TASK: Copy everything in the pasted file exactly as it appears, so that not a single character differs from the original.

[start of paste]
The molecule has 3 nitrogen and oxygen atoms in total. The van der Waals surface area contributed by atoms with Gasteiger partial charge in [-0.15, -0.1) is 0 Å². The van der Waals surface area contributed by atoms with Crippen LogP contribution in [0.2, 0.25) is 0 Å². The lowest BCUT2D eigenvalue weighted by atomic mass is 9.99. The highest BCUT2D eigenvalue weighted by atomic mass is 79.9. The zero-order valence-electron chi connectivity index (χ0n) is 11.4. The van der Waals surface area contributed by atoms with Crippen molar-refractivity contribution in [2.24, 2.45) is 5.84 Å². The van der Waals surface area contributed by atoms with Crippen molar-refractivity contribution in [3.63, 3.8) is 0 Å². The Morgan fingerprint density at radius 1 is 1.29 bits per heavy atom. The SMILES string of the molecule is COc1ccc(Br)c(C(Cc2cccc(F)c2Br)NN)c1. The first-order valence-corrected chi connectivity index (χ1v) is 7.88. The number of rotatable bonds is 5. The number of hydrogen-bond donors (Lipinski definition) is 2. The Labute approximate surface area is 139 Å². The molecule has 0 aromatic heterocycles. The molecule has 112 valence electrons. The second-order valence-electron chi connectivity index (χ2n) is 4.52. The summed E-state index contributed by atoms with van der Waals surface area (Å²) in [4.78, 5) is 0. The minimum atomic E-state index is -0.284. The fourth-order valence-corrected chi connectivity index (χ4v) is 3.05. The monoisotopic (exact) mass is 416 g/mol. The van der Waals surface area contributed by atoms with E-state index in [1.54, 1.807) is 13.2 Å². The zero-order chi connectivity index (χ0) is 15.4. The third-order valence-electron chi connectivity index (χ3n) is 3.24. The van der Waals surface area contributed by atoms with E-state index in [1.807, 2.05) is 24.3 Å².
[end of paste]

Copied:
The molecule has 3 nitrogen and oxygen atoms in total. The van der Waals surface area contributed by atoms with Gasteiger partial charge in [-0.15, -0.1) is 0 Å². The van der Waals surface area contributed by atoms with Crippen LogP contribution in [0.2, 0.25) is 0 Å². The lowest BCUT2D eigenvalue weighted by atomic mass is 9.99. The highest BCUT2D eigenvalue weighted by atomic mass is 79.9. The zero-order valence-electron chi connectivity index (χ0n) is 11.4. The van der Waals surface area contributed by atoms with Crippen molar-refractivity contribution in [2.24, 2.45) is 5.84 Å². The van der Waals surface area contributed by atoms with Crippen molar-refractivity contribution in [3.63, 3.8) is 0 Å². The Morgan fingerprint density at radius 1 is 1.29 bits per heavy atom. The SMILES string of the molecule is COc1ccc(Br)c(C(Cc2cccc(F)c2Br)NN)c1. The first-order valence-corrected chi connectivity index (χ1v) is 7.88. The number of rotatable bonds is 5. The number of hydrogen-bond donors (Lipinski definition) is 2. The Labute approximate surface area is 139 Å². The molecule has 0 aromatic heterocycles. The molecule has 112 valence electrons. The second-order valence-electron chi connectivity index (χ2n) is 4.52. The summed E-state index contributed by atoms with van der Waals surface area (Å²) in [4.78, 5) is 0. The minimum atomic E-state index is -0.284. The fourth-order valence-corrected chi connectivity index (χ4v) is 3.05. The monoisotopic (exact) mass is 416 g/mol. The van der Waals surface area contributed by atoms with E-state index in [1.54, 1.807) is 13.2 Å². The zero-order chi connectivity index (χ0) is 15.4. The third-order valence-electron chi connectivity index (χ3n) is 3.24. The van der Waals surface area contributed by atoms with E-state index in [1.807, 2.05) is 24.3 Å².